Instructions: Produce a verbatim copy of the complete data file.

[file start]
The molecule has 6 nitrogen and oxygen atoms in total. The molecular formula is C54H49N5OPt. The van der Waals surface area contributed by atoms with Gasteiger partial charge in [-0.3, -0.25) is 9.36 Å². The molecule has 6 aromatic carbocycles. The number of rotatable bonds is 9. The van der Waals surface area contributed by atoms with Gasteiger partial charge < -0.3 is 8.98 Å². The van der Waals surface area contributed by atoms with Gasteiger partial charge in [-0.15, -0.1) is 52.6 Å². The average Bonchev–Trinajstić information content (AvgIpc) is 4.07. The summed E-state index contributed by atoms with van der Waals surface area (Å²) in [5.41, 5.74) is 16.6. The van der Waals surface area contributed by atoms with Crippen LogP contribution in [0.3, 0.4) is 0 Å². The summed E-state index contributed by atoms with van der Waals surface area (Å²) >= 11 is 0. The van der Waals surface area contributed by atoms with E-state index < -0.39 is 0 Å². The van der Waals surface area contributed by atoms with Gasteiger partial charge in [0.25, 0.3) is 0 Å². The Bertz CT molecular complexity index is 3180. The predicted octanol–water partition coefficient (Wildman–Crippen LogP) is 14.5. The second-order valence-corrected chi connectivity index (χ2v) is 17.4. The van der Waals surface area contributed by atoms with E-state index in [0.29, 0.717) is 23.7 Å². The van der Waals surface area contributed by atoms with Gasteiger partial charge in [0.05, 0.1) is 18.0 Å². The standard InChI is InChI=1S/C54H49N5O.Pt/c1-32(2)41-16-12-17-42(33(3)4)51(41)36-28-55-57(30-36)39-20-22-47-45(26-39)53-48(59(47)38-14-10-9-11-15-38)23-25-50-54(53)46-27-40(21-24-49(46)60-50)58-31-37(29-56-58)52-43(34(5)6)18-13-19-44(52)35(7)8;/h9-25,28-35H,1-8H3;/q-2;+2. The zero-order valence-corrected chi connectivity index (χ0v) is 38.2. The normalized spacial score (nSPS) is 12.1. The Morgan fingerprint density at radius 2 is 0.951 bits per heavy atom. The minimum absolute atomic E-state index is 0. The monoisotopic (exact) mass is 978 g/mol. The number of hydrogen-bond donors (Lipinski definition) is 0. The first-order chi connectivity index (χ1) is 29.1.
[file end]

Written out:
The molecule has 6 nitrogen and oxygen atoms in total. The molecular formula is C54H49N5OPt. The van der Waals surface area contributed by atoms with Gasteiger partial charge in [-0.3, -0.25) is 9.36 Å². The molecule has 6 aromatic carbocycles. The number of rotatable bonds is 9. The van der Waals surface area contributed by atoms with Gasteiger partial charge < -0.3 is 8.98 Å². The van der Waals surface area contributed by atoms with Gasteiger partial charge in [-0.15, -0.1) is 52.6 Å². The average Bonchev–Trinajstić information content (AvgIpc) is 4.07. The summed E-state index contributed by atoms with van der Waals surface area (Å²) in [5.41, 5.74) is 16.6. The van der Waals surface area contributed by atoms with Crippen LogP contribution in [0.3, 0.4) is 0 Å². The summed E-state index contributed by atoms with van der Waals surface area (Å²) >= 11 is 0. The van der Waals surface area contributed by atoms with E-state index < -0.39 is 0 Å². The van der Waals surface area contributed by atoms with Gasteiger partial charge in [0.25, 0.3) is 0 Å². The Bertz CT molecular complexity index is 3180. The predicted octanol–water partition coefficient (Wildman–Crippen LogP) is 14.5. The second-order valence-corrected chi connectivity index (χ2v) is 17.4. The van der Waals surface area contributed by atoms with E-state index in [0.29, 0.717) is 23.7 Å². The van der Waals surface area contributed by atoms with Gasteiger partial charge in [0.05, 0.1) is 18.0 Å². The standard InChI is InChI=1S/C54H49N5O.Pt/c1-32(2)41-16-12-17-42(33(3)4)51(41)36-28-55-57(30-36)39-20-22-47-45(26-39)53-48(59(47)38-14-10-9-11-15-38)23-25-50-54(53)46-27-40(21-24-49(46)60-50)58-31-37(29-56-58)52-43(34(5)6)18-13-19-44(52)35(7)8;/h9-25,28-35H,1-8H3;/q-2;+2. The zero-order valence-corrected chi connectivity index (χ0v) is 38.2. The normalized spacial score (nSPS) is 12.1. The Morgan fingerprint density at radius 2 is 0.951 bits per heavy atom. The minimum absolute atomic E-state index is 0. The monoisotopic (exact) mass is 978 g/mol. The number of hydrogen-bond donors (Lipinski definition) is 0. The first-order chi connectivity index (χ1) is 29.1.